Fostering Sustainable Growth in Latin America - Key Challenges, Speech by Horst Köhler, Managing Director, IMF

April 29, 2003

Fostering Sustainable Growth in Latin America — Key Challenges
Speech by Horst Köhler
Managing Director of the International Monetary Fund
Given at the 33rd Washington Conference of the Council of the Americas
Washington DC, April 29, 2003

Ladies and gentlemen,

1. It is a great pleasure to address you today.

2. The world economy continues to face uncertainty. The end of the war in Iraq has lifted some of this uncertainty, and some of the risks — such as a massive rise in oil prices — are now unlikely to materialize. The central scenario of our World Economic Outlook completed three weeks ago sees global growth rising slightly in 2003 to 3 ¼ percent, with the economic recovery reasserting itself in the second half of the year. I believe this remains the most likely development. But many risks and vulnerabilities in the world economy pre-date the war in Iraq, and must be addressed if strong global growth is to be restored. First and foremost, there is a need to reduce the excessive reliance of the world economy on an economic recovery in the United States, which has contributed to a widening of global imbalances. This calls for higher growth in other advanced economies. Europe and Japan, in particular, must do more to tackle long-standing structural impediments to growth. And the United States needs to put in place a medium-term fiscal framework that allows a reestablishment of a balanced budget over the cycle.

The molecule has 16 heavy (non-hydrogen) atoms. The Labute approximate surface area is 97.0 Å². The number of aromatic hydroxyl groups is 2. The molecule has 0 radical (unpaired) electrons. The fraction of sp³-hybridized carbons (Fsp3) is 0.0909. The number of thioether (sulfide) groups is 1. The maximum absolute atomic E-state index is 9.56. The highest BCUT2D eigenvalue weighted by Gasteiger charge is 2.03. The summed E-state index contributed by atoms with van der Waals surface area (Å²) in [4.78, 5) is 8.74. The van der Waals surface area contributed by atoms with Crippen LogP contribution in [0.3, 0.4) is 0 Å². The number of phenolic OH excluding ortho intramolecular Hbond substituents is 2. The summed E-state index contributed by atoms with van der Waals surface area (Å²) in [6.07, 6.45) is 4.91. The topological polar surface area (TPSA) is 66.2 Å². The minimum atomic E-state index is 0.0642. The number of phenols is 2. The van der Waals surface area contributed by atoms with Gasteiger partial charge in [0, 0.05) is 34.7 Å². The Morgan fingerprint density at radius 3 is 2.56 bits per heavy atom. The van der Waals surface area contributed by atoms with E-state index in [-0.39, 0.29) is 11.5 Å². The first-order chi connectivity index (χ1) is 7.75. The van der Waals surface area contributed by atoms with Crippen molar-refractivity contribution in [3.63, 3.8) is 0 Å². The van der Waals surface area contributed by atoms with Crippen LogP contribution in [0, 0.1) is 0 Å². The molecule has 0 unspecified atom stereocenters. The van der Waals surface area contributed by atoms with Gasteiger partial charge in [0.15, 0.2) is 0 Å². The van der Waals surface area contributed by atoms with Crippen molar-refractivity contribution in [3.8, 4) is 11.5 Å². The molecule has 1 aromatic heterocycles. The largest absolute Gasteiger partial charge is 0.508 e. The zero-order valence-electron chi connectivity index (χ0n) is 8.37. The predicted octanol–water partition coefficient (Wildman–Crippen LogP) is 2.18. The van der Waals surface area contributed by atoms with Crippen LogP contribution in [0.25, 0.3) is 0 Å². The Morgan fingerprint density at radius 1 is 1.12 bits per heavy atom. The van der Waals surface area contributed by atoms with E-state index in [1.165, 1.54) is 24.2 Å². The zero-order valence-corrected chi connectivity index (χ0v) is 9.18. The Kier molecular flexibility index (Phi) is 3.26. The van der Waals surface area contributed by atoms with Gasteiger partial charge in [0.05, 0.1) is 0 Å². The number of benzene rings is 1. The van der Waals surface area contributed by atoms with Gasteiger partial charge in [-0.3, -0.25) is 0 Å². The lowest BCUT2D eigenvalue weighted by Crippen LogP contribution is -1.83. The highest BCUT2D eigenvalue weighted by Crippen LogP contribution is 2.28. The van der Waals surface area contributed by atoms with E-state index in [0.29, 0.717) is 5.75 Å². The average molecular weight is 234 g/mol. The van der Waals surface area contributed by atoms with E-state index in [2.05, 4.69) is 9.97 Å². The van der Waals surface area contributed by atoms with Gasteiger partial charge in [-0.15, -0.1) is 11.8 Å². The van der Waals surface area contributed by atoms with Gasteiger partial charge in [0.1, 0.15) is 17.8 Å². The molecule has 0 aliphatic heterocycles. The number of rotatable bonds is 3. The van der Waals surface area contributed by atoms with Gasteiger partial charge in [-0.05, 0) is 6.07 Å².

3. After a difficult year, a recovery in Latin America is emerging. In 2002, the region experienced its worst downturn in two decades, with real GDP falling by just under ¼ percent. Growth slowed in many countries, led by sharp recessions in Argentina and Venezuela. But this general picture must not obscure significant differentiation. Mexico, for example, saw a pick-up in growth, aided by the recovery in the United States; Chile's slow-down followed several years of very strong growth; and Peru staged a robust recovery in 2002, with growth exceeding 5 percent, the highest in the region. And while the adverse global environment affected many countries in Latin America, particularly those that rely on financing from international capital markets, those with stronger policies, such as Mexico and Chile, did weather the storm better.